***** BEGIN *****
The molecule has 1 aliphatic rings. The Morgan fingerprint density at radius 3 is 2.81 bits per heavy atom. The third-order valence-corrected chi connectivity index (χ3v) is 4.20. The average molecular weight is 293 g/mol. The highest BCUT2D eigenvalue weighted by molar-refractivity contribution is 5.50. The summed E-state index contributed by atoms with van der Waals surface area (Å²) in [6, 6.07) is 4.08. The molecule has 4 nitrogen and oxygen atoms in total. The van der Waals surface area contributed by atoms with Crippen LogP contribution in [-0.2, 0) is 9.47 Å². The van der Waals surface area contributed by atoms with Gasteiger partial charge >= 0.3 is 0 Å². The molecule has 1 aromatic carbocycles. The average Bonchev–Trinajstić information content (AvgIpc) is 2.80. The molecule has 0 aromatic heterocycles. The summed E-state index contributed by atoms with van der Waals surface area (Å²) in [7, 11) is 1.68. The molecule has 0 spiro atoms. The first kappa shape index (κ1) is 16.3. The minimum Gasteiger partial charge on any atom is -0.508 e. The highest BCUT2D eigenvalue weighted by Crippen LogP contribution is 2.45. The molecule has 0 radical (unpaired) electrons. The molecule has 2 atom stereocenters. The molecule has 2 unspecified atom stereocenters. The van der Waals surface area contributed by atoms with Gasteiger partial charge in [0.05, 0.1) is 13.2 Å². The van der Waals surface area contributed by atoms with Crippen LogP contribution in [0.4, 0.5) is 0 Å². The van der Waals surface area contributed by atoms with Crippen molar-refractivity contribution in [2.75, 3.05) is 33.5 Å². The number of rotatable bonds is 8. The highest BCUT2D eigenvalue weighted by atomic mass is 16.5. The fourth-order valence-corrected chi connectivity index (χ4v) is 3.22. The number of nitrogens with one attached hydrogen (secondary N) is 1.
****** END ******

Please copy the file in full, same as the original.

The molecule has 1 aliphatic rings. The Morgan fingerprint density at radius 3 is 2.81 bits per heavy atom. The third-order valence-corrected chi connectivity index (χ3v) is 4.20. The average molecular weight is 293 g/mol. The highest BCUT2D eigenvalue weighted by molar-refractivity contribution is 5.50. The summed E-state index contributed by atoms with van der Waals surface area (Å²) in [6, 6.07) is 4.08. The molecule has 4 nitrogen and oxygen atoms in total. The van der Waals surface area contributed by atoms with Crippen LogP contribution in [-0.2, 0) is 9.47 Å². The van der Waals surface area contributed by atoms with Gasteiger partial charge >= 0.3 is 0 Å². The molecule has 1 aromatic carbocycles. The average Bonchev–Trinajstić information content (AvgIpc) is 2.80. The molecule has 0 aromatic heterocycles. The summed E-state index contributed by atoms with van der Waals surface area (Å²) in [7, 11) is 1.68. The molecule has 0 spiro atoms. The first kappa shape index (κ1) is 16.3. The minimum Gasteiger partial charge on any atom is -0.508 e. The highest BCUT2D eigenvalue weighted by Crippen LogP contribution is 2.45. The molecule has 0 radical (unpaired) electrons. The molecule has 2 atom stereocenters. The molecule has 2 unspecified atom stereocenters. The van der Waals surface area contributed by atoms with Gasteiger partial charge in [0.05, 0.1) is 13.2 Å². The van der Waals surface area contributed by atoms with Crippen LogP contribution in [0.4, 0.5) is 0 Å². The van der Waals surface area contributed by atoms with Crippen molar-refractivity contribution in [2.75, 3.05) is 33.5 Å². The number of rotatable bonds is 8. The highest BCUT2D eigenvalue weighted by atomic mass is 16.5. The fourth-order valence-corrected chi connectivity index (χ4v) is 3.22. The number of nitrogens with one attached hydrogen (secondary N) is 1.